13
Jan
09

So, the BCS is the problem?

Blutarsky has a good take on the current argument de jure about no one liking the BCS.  Apparently, BCS bowl viewership was up seven percent.  While the BCS bowls are down from some of their traditional numbers, I would posit that part of the problem is the proliferation of bowls (call it bowl fatigue) and that two of the BCS games are no longer held on New Year’s Day or the analogous date.  Of course, there is also a provision for the Organge Bowl having two clunkers, with the Capitol One Bowl viewershp besting it again.

As for the holding the games on dates other than the traditional dates, I get the idea.  Let’s get an audience that we might have to split if we go on New Year’s Day.  I would suggest that isn’t the case.  A number of people just won’t tune in because it isn’t a ‘bowl watching date.’  Sure you get those of us who are going to watch regardless of when it is, but by separating the games from the traditional day, it is my feeling that you lose the casual and the semi-casual fan who either doesn’t want to fight their respective others about watching more football or simply finds CSI:Minneapolis more compelling.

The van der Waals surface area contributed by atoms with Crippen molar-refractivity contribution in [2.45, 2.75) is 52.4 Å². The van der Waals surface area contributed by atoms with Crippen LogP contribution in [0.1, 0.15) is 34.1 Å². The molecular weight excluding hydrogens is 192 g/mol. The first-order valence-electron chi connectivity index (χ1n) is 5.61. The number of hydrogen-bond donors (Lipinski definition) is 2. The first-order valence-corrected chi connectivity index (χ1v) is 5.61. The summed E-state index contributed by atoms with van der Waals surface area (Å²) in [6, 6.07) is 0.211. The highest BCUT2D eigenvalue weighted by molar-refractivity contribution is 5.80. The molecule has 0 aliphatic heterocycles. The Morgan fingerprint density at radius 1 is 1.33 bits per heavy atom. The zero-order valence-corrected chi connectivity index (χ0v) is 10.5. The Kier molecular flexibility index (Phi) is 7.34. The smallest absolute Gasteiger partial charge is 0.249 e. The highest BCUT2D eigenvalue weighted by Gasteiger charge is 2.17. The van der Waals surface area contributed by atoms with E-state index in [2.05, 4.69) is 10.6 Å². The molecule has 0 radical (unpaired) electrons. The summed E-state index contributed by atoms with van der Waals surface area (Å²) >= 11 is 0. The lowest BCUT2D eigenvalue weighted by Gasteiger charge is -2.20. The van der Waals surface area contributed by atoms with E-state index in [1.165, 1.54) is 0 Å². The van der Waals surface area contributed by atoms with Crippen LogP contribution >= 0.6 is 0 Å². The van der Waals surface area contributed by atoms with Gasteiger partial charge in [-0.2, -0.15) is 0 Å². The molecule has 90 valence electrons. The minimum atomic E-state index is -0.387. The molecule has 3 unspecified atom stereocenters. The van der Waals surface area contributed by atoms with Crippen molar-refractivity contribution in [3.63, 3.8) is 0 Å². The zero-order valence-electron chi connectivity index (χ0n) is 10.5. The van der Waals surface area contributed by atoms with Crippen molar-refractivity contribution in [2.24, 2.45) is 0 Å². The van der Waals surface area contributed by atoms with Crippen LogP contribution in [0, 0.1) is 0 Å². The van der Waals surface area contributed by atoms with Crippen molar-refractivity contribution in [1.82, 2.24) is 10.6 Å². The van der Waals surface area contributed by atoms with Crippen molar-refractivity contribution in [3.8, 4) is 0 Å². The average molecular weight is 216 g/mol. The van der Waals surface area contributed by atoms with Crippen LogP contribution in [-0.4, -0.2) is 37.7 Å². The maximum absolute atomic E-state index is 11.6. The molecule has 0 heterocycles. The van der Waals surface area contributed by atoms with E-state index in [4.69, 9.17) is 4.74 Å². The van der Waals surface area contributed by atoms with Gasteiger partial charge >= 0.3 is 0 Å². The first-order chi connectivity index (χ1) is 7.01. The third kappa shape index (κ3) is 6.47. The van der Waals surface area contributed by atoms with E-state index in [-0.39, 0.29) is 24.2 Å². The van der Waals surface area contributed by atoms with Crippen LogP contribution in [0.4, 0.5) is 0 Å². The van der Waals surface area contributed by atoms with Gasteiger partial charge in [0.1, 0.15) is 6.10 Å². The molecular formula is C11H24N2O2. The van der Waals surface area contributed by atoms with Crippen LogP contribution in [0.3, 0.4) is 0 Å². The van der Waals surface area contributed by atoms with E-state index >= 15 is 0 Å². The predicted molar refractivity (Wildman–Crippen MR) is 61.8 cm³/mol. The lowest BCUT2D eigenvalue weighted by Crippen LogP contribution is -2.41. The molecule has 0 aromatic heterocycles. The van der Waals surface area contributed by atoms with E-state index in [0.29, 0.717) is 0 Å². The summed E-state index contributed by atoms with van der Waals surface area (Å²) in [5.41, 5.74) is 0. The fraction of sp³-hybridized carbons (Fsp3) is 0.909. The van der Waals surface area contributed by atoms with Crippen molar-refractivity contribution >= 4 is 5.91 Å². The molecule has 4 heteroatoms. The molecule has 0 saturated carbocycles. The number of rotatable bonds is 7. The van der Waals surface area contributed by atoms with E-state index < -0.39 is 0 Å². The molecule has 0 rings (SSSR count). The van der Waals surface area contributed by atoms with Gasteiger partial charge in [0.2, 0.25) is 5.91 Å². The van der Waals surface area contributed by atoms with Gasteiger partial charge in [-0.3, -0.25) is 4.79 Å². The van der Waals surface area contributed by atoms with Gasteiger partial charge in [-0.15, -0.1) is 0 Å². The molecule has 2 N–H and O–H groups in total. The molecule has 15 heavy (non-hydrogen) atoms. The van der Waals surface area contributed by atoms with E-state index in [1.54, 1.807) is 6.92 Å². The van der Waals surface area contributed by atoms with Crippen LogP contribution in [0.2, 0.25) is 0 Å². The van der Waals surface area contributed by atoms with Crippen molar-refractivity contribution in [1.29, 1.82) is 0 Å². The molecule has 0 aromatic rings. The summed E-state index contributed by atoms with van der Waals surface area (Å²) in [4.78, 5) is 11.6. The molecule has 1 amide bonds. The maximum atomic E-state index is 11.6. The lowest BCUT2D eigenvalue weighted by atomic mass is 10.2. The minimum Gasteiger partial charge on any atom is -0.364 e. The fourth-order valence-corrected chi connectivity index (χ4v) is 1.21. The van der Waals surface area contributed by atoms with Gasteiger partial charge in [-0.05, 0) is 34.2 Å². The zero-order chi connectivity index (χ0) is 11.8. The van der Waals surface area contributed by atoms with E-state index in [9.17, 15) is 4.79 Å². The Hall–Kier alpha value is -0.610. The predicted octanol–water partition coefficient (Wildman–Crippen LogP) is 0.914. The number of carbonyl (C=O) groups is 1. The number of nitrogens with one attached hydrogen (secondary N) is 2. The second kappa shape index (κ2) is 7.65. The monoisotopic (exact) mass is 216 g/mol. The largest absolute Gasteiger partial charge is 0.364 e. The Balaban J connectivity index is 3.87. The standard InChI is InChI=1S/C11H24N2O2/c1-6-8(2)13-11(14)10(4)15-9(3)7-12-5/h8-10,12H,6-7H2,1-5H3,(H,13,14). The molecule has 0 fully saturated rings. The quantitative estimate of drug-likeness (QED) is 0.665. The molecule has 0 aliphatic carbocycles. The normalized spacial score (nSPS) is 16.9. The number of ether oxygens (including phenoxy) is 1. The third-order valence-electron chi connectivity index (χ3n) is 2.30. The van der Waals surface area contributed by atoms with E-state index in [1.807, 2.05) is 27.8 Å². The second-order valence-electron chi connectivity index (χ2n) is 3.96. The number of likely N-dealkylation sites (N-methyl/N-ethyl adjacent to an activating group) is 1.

Either way, bowl viewership is up.  So tell me:  What exactly is this ‘public’ that is clamoring for the end of the bowl system?

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A Georgia Dawg in the Mid-West alone with his thoughts.

BBQ, Ball and Bets

There's nothing like a sunny fall afternoon, pork BBQ (with mustard sauce, of course!), a pregame tailgate, and...betting online. You heard me right. With a laptop and an internet connection you can check the odds of any game from the 50 yard line. Now that's convenience and will make your tailgate all the more interesting when some dude mentions just how much of a good bet a certain game is.
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